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Graduate students in Professor Wendy Bellion's "American Art to 1900" course visit the New-York Historical Society during the fall 2019 semester. (Photograph courtesy of Wendy Bellion)
We offer programs leading to the degrees of Master of Arts and Doctor of Philosophy, which provide comprehensive studies in the history of art from ancient to modern times, with special concentrations in art of the Americas and in European art from the Renaissance through the modern eras. Arrangements with various institutions inside and outside the University enable students to work, under faculty and museum staff supervision, with original objects and documents, and to arrange exhibitions on a variety of subjects.
The University Museums, located on campus, have a collection of about 6,000 objects for teaching and research and provide opportunities for organization of exhibitions. The University Museums' holdings include the Paul R. Jones Collection of African American Art, the Frederick and Lucy S. Herman Native American Art Collection, and the Mabel and Harley McKeague Alaskan Inuit Collection. Their collections of Gertrude Käsebier photographs and Abraham Walkowitz paintings and drawings are the largest in existence. There is also a collection of books and ephemera on Italian Futurism. The Mark Samuels Lasner Collection in the University Library is especially rich in Victorian materials, including many illustrated books. Periodically, art history graduate seminars have contributed to the research for, and organization of, exhibitions at such museums as the Metropolitan Museum of Art, the Whitney Museum of American Art, the Hirshhorn Museum and Sculpture Garden, the Delaware Art Museum, and the Pennsylvania Academy of the Fine Arts, as well as the University Museums.
The Department of Art History enjoys a longstanding relationship with UD's Center for Material Culture Studies, a dynamic collaboration of individuals, programs and departments engaged in the documentation, interpretation and preservation of objects and images. The Center builds on UD's national reputation and extraordinary strengths in well-established academic, research and public service programs in the fields of material culture, historic preservation, museum studies, and historical archaeology. It also capitalizes on institutional partnerships with the Winterthur and Hagley museums, Historical Society of Delaware and Delaware Division of Historical and Cultural Affairs. Another university resource is the Center for Historic Architecture and Design (CHAD), a multidisciplinary research and public service group exploring the evolution of historic architecture, engineering and the built environment. Based in the College of Arts & Sciences, CHAD is cosponsored by the departments of Art History, History, and Geography, the College of Engineering, the Museum Studies Program, and the Winterthur Program in American Material Culture. CHAD is the first American university center in this field recognized by the Department of the Interior. Graduate students in art history may pursue a graduate specialization both in architectural history and in historic preservation and may qualify for CHAD grants, internships and assistantships. The Winterthur Museum Library, open to graduate students in art history, is especially strong in American art and in Western European art and design, a special concentration in the Department of Art History. The nearby Delaware Art Museum, pre-eminent in its collection of pre-Raphaelite art and the art of illustration, includes a comprehensive collection of American paintings, sculpture, and prints from about 1800 to the present day, the Samuel and Mary R. Bancroft English Pre-Raphaelite Collection, the John Sloan Collection, the Howard Pyle Collection, and the N.C. Wyeth papers.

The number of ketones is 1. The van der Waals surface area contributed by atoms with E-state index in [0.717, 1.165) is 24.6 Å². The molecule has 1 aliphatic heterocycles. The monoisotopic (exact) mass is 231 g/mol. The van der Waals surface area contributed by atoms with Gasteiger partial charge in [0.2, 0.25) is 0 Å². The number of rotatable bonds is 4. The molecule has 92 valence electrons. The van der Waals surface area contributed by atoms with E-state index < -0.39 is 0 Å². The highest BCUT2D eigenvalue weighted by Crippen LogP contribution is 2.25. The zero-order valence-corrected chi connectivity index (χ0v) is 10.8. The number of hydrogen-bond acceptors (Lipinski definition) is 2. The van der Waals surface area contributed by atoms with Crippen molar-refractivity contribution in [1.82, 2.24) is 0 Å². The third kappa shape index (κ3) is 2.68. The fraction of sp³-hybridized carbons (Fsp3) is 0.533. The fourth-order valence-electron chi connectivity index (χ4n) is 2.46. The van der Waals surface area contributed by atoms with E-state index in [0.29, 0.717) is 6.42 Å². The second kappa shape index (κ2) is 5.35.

Cooperative arrangements with Bryn Mawr College and the University of Pennsylvania permit students to take courses at both institutions. The departmental Graduate Student Symposium allows students to work with faculty to polish and present their own scholarly work annually to the faculty, students, and the public. Graduate students also present papers at the annual Mid-Atlantic Symposium at the National Gallery of Art and the annual symposium organized by the Barnes Foundation. With faculty advice, they run an annual Lecture Series featuring well-known art historians and museum curators. They also have the opportunity to collaborate with faculty in planning symposia that bring distinguished speakers to campus.
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